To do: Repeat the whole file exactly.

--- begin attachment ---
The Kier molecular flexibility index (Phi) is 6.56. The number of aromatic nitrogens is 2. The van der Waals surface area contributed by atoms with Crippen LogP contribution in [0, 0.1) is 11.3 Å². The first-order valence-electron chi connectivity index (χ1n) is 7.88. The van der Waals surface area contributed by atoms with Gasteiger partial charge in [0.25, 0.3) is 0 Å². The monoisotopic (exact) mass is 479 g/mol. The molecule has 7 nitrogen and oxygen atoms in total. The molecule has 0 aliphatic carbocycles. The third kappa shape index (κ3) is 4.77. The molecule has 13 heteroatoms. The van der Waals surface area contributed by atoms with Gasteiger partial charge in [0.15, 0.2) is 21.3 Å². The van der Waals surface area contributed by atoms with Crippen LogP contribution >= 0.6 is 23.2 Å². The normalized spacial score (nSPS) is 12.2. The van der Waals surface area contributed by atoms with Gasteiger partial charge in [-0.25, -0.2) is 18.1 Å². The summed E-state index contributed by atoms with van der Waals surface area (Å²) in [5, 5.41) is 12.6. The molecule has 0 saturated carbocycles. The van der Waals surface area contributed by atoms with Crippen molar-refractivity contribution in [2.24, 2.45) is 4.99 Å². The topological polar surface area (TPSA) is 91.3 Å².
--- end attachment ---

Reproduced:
The Kier molecular flexibility index (Phi) is 6.56. The number of aromatic nitrogens is 2. The van der Waals surface area contributed by atoms with Crippen LogP contribution in [0, 0.1) is 11.3 Å². The first-order valence-electron chi connectivity index (χ1n) is 7.88. The van der Waals surface area contributed by atoms with Gasteiger partial charge in [0.25, 0.3) is 0 Å². The monoisotopic (exact) mass is 479 g/mol. The molecule has 7 nitrogen and oxygen atoms in total. The molecule has 0 aliphatic carbocycles. The third kappa shape index (κ3) is 4.77. The molecule has 13 heteroatoms. The van der Waals surface area contributed by atoms with Gasteiger partial charge in [0.15, 0.2) is 21.3 Å². The van der Waals surface area contributed by atoms with Crippen LogP contribution >= 0.6 is 23.2 Å². The normalized spacial score (nSPS) is 12.2. The van der Waals surface area contributed by atoms with Gasteiger partial charge in [-0.25, -0.2) is 18.1 Å². The summed E-state index contributed by atoms with van der Waals surface area (Å²) in [5, 5.41) is 12.6. The molecule has 0 saturated carbocycles. The van der Waals surface area contributed by atoms with Crippen molar-refractivity contribution in [2.24, 2.45) is 4.99 Å². The topological polar surface area (TPSA) is 91.3 Å².